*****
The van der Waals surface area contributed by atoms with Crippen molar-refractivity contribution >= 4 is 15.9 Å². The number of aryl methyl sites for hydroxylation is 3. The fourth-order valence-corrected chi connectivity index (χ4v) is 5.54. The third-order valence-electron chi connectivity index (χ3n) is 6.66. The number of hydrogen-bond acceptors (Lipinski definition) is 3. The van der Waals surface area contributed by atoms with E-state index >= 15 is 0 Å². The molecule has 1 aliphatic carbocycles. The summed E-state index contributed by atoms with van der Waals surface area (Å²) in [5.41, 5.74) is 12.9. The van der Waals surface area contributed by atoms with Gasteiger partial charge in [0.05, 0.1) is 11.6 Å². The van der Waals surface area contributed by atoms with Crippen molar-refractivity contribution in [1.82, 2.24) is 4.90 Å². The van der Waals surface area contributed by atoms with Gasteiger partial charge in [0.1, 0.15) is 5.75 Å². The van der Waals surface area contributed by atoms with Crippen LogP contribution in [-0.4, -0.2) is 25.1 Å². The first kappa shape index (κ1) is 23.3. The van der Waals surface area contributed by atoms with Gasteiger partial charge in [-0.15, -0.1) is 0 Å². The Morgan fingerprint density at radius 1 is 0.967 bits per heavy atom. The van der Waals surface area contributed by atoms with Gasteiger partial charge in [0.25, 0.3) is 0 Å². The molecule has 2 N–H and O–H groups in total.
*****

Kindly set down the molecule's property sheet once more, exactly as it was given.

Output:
The van der Waals surface area contributed by atoms with Crippen molar-refractivity contribution >= 4 is 15.9 Å². The number of aryl methyl sites for hydroxylation is 3. The fourth-order valence-corrected chi connectivity index (χ4v) is 5.54. The third-order valence-electron chi connectivity index (χ3n) is 6.66. The number of hydrogen-bond acceptors (Lipinski definition) is 3. The van der Waals surface area contributed by atoms with E-state index >= 15 is 0 Å². The molecule has 1 aliphatic carbocycles. The summed E-state index contributed by atoms with van der Waals surface area (Å²) in [5.41, 5.74) is 12.9. The van der Waals surface area contributed by atoms with Gasteiger partial charge in [0.05, 0.1) is 11.6 Å². The van der Waals surface area contributed by atoms with Crippen molar-refractivity contribution in [1.82, 2.24) is 4.90 Å². The van der Waals surface area contributed by atoms with Gasteiger partial charge in [0.1, 0.15) is 5.75 Å². The van der Waals surface area contributed by atoms with Crippen LogP contribution in [-0.4, -0.2) is 25.1 Å². The first kappa shape index (κ1) is 23.3. The van der Waals surface area contributed by atoms with Gasteiger partial charge in [-0.15, -0.1) is 0 Å². The Morgan fingerprint density at radius 1 is 0.967 bits per heavy atom. The van der Waals surface area contributed by atoms with Gasteiger partial charge in [0.25, 0.3) is 0 Å². The molecule has 2 N–H and O–H groups in total.